Why Cover Vintage Lesney Matchbox on a Hot Wheels Website? Simple answer: Why not? All Hot Wheels collectors are familiar with the fact that Matchbox is now owned by Mattel, so it makes sense in that aspect. But, that's not my reason. My reason is based on my recent fascination with these early gems of diecast cars. Many of us can go back to our childhood and recall owning a few, if not several Matchbox cars, regardless of which brand we preferred. I grew up in the mid-70's/early 80's SuperFast era, so some of my old favorites were the Flying Beetle, Wildlife Truck and so many more. That being said, I've recently gotten into the ORIGINAL Matchbox cars; you know, the ones that started it all, from the 50's and 60's? Sure, there was NO comparison to Hot Wheels in the early days, really. Matchbox cars didn't roll well. There were a LOT of construction and utility-type castings. The enamel paint didn't stand out like the Spectraflame paint on Hot Wheels. The castings were unfamiliar to most U.S. collectors, with cars that appeared pedestrian, like something your grandfather would drive. The tires were simple, with what appeared to be a thick, nailhead axle. But, these cars ruled the diecast world up until the release of Hot Wheels. So...what is it about these early models?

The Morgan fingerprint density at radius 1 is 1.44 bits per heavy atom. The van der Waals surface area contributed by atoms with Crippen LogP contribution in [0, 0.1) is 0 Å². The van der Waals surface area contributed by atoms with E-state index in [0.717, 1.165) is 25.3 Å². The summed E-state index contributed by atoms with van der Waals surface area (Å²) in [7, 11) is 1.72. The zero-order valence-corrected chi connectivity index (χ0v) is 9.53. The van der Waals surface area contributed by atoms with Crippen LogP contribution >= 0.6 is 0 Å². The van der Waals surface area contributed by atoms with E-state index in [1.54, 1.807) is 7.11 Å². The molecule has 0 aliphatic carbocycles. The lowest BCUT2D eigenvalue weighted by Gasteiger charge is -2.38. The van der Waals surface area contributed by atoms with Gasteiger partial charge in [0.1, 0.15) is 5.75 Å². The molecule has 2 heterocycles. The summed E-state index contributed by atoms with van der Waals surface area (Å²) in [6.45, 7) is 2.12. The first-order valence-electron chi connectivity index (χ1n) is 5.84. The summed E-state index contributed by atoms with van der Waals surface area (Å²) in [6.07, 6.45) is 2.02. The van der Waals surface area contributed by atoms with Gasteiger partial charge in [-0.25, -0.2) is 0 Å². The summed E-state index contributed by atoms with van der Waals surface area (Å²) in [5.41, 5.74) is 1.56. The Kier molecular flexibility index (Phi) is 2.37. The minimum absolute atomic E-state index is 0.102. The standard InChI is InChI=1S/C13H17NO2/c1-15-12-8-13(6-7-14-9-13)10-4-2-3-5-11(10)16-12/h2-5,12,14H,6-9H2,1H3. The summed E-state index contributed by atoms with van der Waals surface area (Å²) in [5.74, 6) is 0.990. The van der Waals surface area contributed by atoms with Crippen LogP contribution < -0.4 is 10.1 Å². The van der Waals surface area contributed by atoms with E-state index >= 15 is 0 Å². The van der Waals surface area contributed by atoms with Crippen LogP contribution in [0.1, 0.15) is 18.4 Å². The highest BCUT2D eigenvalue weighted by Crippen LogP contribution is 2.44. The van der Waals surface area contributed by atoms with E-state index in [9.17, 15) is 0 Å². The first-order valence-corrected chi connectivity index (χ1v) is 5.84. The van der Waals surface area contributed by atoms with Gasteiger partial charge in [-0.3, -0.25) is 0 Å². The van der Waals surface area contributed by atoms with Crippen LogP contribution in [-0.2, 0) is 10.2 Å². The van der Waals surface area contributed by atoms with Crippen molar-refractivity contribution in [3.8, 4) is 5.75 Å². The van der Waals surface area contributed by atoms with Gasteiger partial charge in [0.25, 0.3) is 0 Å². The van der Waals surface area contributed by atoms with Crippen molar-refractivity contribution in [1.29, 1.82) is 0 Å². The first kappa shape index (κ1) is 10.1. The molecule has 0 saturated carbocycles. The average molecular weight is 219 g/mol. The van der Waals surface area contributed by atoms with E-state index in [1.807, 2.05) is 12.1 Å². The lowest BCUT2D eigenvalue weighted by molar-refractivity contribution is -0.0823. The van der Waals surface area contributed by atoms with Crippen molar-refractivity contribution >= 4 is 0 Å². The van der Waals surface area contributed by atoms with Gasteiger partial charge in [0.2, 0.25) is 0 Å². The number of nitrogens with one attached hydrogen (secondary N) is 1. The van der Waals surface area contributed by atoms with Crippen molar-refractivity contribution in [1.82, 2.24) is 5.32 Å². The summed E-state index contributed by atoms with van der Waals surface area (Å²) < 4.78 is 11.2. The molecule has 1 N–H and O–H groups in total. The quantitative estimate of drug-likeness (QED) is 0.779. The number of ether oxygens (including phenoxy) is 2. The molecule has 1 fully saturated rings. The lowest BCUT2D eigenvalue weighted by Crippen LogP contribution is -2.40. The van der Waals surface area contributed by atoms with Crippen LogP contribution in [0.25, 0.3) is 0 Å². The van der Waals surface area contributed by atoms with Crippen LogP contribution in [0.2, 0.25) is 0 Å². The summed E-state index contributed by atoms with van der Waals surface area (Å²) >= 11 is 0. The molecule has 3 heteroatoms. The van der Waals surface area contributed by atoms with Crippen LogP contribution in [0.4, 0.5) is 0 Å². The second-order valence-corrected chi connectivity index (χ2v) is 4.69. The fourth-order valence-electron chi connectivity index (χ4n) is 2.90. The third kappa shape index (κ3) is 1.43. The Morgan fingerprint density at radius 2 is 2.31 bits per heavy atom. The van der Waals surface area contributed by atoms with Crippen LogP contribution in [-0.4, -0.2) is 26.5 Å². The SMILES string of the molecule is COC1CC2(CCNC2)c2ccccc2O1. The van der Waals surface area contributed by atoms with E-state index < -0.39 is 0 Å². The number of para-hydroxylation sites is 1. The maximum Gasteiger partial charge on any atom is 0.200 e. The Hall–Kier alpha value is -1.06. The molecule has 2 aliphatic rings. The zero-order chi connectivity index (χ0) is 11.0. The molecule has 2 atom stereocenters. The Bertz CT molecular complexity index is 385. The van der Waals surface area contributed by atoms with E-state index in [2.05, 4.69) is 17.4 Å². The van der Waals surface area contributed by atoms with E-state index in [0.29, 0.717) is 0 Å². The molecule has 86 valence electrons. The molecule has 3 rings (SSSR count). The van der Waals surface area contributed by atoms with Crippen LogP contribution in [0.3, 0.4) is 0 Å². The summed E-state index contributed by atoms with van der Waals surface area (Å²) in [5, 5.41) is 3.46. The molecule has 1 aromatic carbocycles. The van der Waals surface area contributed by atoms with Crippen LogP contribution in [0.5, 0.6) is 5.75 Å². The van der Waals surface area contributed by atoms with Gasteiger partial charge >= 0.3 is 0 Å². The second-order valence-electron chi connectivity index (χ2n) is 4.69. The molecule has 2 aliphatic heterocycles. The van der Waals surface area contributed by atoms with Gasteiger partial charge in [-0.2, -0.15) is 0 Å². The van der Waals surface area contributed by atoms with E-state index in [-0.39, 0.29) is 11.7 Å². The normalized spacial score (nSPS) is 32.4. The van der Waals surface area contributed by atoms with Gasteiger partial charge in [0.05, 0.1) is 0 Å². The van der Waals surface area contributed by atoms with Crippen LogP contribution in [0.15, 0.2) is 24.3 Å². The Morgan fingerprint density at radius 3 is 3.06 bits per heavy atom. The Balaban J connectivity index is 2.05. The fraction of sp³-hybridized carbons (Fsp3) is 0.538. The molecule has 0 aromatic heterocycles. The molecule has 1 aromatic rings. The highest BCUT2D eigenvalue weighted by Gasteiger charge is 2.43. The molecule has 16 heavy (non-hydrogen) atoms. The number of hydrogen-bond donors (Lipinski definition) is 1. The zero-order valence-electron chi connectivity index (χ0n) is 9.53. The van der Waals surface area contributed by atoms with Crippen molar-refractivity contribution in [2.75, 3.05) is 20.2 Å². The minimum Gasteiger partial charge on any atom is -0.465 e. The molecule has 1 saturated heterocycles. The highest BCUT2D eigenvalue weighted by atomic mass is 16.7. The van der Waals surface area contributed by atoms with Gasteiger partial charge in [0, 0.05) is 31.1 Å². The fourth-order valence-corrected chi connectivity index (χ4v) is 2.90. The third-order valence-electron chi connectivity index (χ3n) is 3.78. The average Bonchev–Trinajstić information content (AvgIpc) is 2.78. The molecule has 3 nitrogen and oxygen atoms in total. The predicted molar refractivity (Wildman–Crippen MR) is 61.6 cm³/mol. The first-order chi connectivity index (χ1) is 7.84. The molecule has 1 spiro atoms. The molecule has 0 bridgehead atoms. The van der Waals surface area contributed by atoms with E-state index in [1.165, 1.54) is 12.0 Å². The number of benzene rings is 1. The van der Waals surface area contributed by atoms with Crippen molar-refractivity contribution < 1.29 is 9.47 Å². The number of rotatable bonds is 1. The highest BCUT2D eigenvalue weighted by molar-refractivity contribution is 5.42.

For me, here it is: The Regular Wheel era provided us with detailed castings, with a lot of metal and moving parts, for most. These cars are AMAZING, when you take a closer look. I shunned them for years, thinking they were too archaic for me. And, in a sense, they ARE...compared to what we're used to. It was simply a different time, then. But, the more I looked at them, the more I could appreciate these frozen-in-time castings that really were an indicator of what was being driven back then. It's a look back into history, really. And these models captured the spirit of the age in which they were made. But, what really caught my attention was the humble beginnings of Lesney...how an early struggle turned into a major success story in England, and all over the world. Here's just a small glimpse into that story! (Bibliography credits for some information within goes to Bruce and Diane Stoneback's excellent "Matchbox Toys" book from 1993).